## VMD-L Mailing List

**From:** Peter Mawanga (*peter.mawanga.lagos_at_gmail.com*)

**Date:** Tue Mar 20 2018 - 13:22:18 CDT

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Hello Ashar

After docking the same peptide conformer to itself, the authors of the

paper tried to add more copies of the conformer using the same (not sure

about that!) rotational and translation parameters represented by the 3D

matrix. I am getting the same exact values upon using "measure fit" command

in VMD. The slight difference after second transformation might be an

artefact of decimal precision (in my opinion).

My aim was to get propagating amyloid fibrils as mentioned in the study.

Maybe I am missing some matrix operation in between.

On Tue, Mar 20, 2018 at 10:45 PM, Ashar Malik <asharjm_at_gmail.com> wrote:

*> So I did a quick test with the matrix you have provided. It turns out that
*

*> the matrix you have provided is supposed to give the result you are
*

*> getting.
*

*>
*

*> So the first time you multiply it, it will generate a transformation ds1
*

*> and the second time it will take you back to the parent structure (almost).
*

*> It doesn't recover the exact structure but it is quite close.
*

*>
*

*> It is very likely that the program that generated this transformation
*

*> matrix did this on purpose (or it just happened by chance???) so the
*

*> operation would become order free (this is my thought and might be
*

*> completely wrong). Meaning it didn't matter which structure you applied the
*

*> matrix to, you would get the other structure. So e.g. if you had applied it
*

*> to the initial conformation you obtain the final one and applying it to the
*

*> final would return the initial.
*

*>
*

*> If you want the parent structure to undergo a certain transformation and
*

*> for all subsequent iterations to be replicas of that - you should perhaps
*

*> compute the transformation that does that (which the current one doesn't).
*

*>
*

*> However, I think that is not what you want to do. Having a quick skim of
*

*> the paper attached, they applied the transformation to a structure just
*

*> once. It appears (i think) that they used different conformers 1 selected
*

*> from each of the clusters and applied the transformation once so that it
*

*> comes to a position next to the dimer (i think).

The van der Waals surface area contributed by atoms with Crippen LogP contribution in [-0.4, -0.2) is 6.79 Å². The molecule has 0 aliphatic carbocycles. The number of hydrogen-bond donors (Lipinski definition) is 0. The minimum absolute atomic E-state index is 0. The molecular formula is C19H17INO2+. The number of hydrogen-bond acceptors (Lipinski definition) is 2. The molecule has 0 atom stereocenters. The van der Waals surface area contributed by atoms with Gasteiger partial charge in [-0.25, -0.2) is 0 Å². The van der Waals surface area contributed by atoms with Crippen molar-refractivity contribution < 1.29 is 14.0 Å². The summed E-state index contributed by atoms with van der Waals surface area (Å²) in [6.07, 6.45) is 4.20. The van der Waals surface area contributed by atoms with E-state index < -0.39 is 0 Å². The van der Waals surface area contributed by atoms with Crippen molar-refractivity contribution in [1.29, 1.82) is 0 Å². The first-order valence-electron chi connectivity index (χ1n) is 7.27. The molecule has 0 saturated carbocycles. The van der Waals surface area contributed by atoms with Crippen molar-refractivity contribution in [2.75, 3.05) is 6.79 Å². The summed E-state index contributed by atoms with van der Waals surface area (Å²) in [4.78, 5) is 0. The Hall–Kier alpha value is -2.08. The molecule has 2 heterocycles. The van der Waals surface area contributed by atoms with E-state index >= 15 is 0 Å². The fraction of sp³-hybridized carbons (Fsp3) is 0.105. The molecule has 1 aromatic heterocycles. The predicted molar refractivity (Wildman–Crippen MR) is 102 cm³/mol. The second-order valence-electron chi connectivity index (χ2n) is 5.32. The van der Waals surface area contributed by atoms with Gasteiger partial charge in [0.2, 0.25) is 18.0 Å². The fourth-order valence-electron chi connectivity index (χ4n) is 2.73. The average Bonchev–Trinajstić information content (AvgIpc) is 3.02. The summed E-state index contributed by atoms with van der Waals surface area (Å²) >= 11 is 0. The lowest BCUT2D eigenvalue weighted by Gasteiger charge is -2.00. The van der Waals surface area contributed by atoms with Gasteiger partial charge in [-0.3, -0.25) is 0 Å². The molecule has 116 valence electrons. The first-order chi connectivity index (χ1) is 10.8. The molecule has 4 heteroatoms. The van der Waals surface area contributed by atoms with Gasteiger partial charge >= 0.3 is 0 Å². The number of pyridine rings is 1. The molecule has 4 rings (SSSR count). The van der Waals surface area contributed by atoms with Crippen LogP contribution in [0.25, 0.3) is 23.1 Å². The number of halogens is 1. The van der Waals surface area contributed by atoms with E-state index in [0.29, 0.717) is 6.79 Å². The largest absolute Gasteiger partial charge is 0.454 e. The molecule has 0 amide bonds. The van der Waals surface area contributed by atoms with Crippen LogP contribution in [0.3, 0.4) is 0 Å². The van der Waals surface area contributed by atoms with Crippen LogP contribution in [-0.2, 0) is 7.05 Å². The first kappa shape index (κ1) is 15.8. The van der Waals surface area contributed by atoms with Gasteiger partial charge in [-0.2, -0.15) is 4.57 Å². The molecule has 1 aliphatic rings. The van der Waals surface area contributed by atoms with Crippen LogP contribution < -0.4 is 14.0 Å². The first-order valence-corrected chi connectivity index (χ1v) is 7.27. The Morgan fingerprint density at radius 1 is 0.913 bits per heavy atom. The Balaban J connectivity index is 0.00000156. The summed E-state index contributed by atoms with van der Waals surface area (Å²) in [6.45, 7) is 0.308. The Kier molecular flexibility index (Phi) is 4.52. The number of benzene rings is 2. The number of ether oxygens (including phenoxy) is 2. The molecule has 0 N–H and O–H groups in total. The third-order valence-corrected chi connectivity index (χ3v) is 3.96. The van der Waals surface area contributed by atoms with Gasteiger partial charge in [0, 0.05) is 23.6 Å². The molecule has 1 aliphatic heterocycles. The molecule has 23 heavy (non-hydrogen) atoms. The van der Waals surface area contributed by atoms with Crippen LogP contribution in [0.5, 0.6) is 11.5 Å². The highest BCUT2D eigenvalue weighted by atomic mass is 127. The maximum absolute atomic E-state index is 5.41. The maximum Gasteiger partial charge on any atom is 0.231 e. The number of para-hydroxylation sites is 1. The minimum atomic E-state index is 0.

*

*>
*

*> You however are applying the same transformation twice? Why?
*

*>
*

*> On Wed, Mar 21, 2018 at 4:17 AM, Peter Mawanga <
*

*> peter.mawanga.lagos_at_gmail.com> wrote:
*

*>
*

*>> Hello Ashar
*

*>>
*

*>> Thanks for the quick revert. I am first doing rotation along three Euler
*

*>> angles (denoted by 3 x 3 matrix excluding the 4th row and column) and then
*

*>> applying the translation along xyz axes (4th column entries). Please find
*

*>> the matrix below.
*

*>>
*

*>> -8.260116e-01 -3.044969e-01 -4.743274e-01 5.280182e+01
*

*>> -3.042386e-01 -4.675523e-01 8.299601e-01 8.201990e+00
*

*>> -4.744932e-01 8.298653e-01 2.935639e-01 1.421723e+01
*

*>> 0.000000e+00 0.000000e+00 0.000000e+00 1.000000e+00
*

*>>
*

*>> The structure is a small peptide (20 residues long) used as a test. I got
*

*>> the transformation matrix by comparing the initial and final coordinates
*

*>> obtained from a docking server.
*

*>>
*

*>> Yes, I am still trying to perform the same operation i.e. do multiple
*

*>> transformations. I have attached a representative image below that denotes
*

*>> my objective.
*

*>>
*

*>>
*

*>> On Tue, Mar 20, 2018 at 8:30 PM, Ashar Malik <asharjm_at_gmail.com> wrote:
*

*>>
*

*>>> Your transformation matrix was calculated for a certain angle of
*

*>>> rotation. Right? What is that angle?
*

*>>> If the angle was say 180 degrees than 2 rotations will bring the
*

*>>> structure back to its starting point.
*

*>>>
*

*>>> What is the structure that you are working with? Is it a protein?
*

*>>> something symmetric?
*

*>>>
*

*>>> Are you still trying to do the same thing as before? By before I mean
*

*>>> when you question was originally answered?
*

*>>>
*

*>>> On Wed, Mar 21, 2018 at 3:29 AM, Peter Mawanga <
*

*>>> peter.mawanga.lagos_at_gmail.com> wrote:
*

*>>>
*

*>>>> Hello VMD users
*

*>>>>
*

*>>>> I want to apply a 4*4 Quaternion Transformation Matrix "M" to a set of
*

*>>>> PDB coordinates to get propagating structures.
*

*>>>>
*

*>>>> Upon applying the matrix M successively to the PDB coordinates, I don't
*

*>>>> get propagating structures. But instead get back to the starting
*

*>>>> coordinates after second successive transformation.
*

*>>>>
*

*>>>> The first transformation works well and gives me a dataset "ds2".
*

*>>>> However, upon applying the transformation matrix M to ds2, I get back to
*